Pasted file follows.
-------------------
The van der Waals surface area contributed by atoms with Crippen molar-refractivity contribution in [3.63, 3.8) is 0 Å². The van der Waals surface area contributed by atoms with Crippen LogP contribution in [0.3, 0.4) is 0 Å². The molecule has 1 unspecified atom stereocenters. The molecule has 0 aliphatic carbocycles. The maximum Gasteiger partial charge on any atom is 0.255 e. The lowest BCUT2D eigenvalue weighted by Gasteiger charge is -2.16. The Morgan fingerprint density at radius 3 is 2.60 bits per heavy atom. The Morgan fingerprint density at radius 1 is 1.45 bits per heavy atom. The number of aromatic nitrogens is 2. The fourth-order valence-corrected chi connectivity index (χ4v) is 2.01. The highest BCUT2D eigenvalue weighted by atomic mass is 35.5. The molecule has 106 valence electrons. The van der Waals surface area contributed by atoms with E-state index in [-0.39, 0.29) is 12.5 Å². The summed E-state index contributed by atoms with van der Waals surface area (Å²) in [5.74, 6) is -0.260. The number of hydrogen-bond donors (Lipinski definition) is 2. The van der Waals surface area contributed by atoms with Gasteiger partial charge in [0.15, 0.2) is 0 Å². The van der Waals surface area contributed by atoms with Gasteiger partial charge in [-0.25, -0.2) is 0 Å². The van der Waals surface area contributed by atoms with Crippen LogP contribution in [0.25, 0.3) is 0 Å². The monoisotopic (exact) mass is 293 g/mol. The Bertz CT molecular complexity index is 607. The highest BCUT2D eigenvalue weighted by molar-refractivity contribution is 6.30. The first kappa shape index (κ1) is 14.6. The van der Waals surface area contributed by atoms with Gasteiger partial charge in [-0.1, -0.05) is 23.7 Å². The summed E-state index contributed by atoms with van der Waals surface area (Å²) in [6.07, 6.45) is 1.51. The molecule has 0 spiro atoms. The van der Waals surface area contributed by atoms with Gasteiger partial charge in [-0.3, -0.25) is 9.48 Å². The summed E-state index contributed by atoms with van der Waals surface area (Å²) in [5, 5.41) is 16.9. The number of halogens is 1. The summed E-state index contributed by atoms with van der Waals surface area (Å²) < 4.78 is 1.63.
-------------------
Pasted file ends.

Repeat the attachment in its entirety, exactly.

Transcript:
The van der Waals surface area contributed by atoms with Crippen molar-refractivity contribution in [3.63, 3.8) is 0 Å². The van der Waals surface area contributed by atoms with Crippen LogP contribution in [0.3, 0.4) is 0 Å². The molecule has 1 unspecified atom stereocenters. The molecule has 0 aliphatic carbocycles. The maximum Gasteiger partial charge on any atom is 0.255 e. The lowest BCUT2D eigenvalue weighted by Gasteiger charge is -2.16. The Morgan fingerprint density at radius 3 is 2.60 bits per heavy atom. The Morgan fingerprint density at radius 1 is 1.45 bits per heavy atom. The number of aromatic nitrogens is 2. The fourth-order valence-corrected chi connectivity index (χ4v) is 2.01. The highest BCUT2D eigenvalue weighted by atomic mass is 35.5. The molecule has 106 valence electrons. The van der Waals surface area contributed by atoms with E-state index in [-0.39, 0.29) is 12.5 Å². The summed E-state index contributed by atoms with van der Waals surface area (Å²) in [5.74, 6) is -0.260. The number of hydrogen-bond donors (Lipinski definition) is 2. The van der Waals surface area contributed by atoms with Gasteiger partial charge in [0.15, 0.2) is 0 Å². The van der Waals surface area contributed by atoms with Gasteiger partial charge in [-0.25, -0.2) is 0 Å². The van der Waals surface area contributed by atoms with Crippen LogP contribution in [0.25, 0.3) is 0 Å². The monoisotopic (exact) mass is 293 g/mol. The Bertz CT molecular complexity index is 607. The highest BCUT2D eigenvalue weighted by molar-refractivity contribution is 6.30. The first kappa shape index (κ1) is 14.6. The van der Waals surface area contributed by atoms with Gasteiger partial charge in [-0.1, -0.05) is 23.7 Å². The summed E-state index contributed by atoms with van der Waals surface area (Å²) in [6.07, 6.45) is 1.51. The molecule has 0 spiro atoms. The van der Waals surface area contributed by atoms with Gasteiger partial charge in [-0.3, -0.25) is 9.48 Å². The summed E-state index contributed by atoms with van der Waals surface area (Å²) in [5, 5.41) is 16.9. The number of halogens is 1. The summed E-state index contributed by atoms with van der Waals surface area (Å²) < 4.78 is 1.63.